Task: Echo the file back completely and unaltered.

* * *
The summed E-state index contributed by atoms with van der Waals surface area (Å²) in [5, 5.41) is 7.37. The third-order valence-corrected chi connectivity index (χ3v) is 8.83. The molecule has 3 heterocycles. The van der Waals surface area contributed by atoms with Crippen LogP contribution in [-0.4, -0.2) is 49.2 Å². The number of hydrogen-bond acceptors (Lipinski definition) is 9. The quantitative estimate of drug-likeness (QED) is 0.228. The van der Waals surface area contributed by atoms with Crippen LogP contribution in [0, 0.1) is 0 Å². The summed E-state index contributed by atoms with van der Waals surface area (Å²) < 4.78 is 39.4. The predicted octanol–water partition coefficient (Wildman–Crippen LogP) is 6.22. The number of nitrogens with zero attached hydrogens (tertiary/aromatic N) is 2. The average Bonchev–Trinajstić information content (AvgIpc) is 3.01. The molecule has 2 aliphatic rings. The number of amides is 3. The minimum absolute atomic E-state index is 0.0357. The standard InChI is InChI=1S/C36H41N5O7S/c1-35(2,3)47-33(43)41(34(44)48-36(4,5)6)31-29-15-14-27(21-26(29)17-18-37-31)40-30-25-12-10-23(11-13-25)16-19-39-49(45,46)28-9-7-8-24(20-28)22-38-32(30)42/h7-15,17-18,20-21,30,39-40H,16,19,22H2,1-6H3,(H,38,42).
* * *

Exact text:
The summed E-state index contributed by atoms with van der Waals surface area (Å²) in [5, 5.41) is 7.37. The third-order valence-corrected chi connectivity index (χ3v) is 8.83. The molecule has 3 heterocycles. The van der Waals surface area contributed by atoms with Crippen LogP contribution in [-0.4, -0.2) is 49.2 Å². The number of hydrogen-bond acceptors (Lipinski definition) is 9. The quantitative estimate of drug-likeness (QED) is 0.228. The van der Waals surface area contributed by atoms with Crippen LogP contribution in [0, 0.1) is 0 Å². The summed E-state index contributed by atoms with van der Waals surface area (Å²) < 4.78 is 39.4. The predicted octanol–water partition coefficient (Wildman–Crippen LogP) is 6.22. The number of nitrogens with zero attached hydrogens (tertiary/aromatic N) is 2. The average Bonchev–Trinajstić information content (AvgIpc) is 3.01. The molecule has 2 aliphatic rings. The number of amides is 3. The minimum absolute atomic E-state index is 0.0357. The standard InChI is InChI=1S/C36H41N5O7S/c1-35(2,3)47-33(43)41(34(44)48-36(4,5)6)31-29-15-14-27(21-26(29)17-18-37-31)40-30-25-12-10-23(11-13-25)16-19-39-49(45,46)28-9-7-8-24(20-28)22-38-32(30)42/h7-15,17-18,20-21,30,39-40H,16,19,22H2,1-6H3,(H,38,42).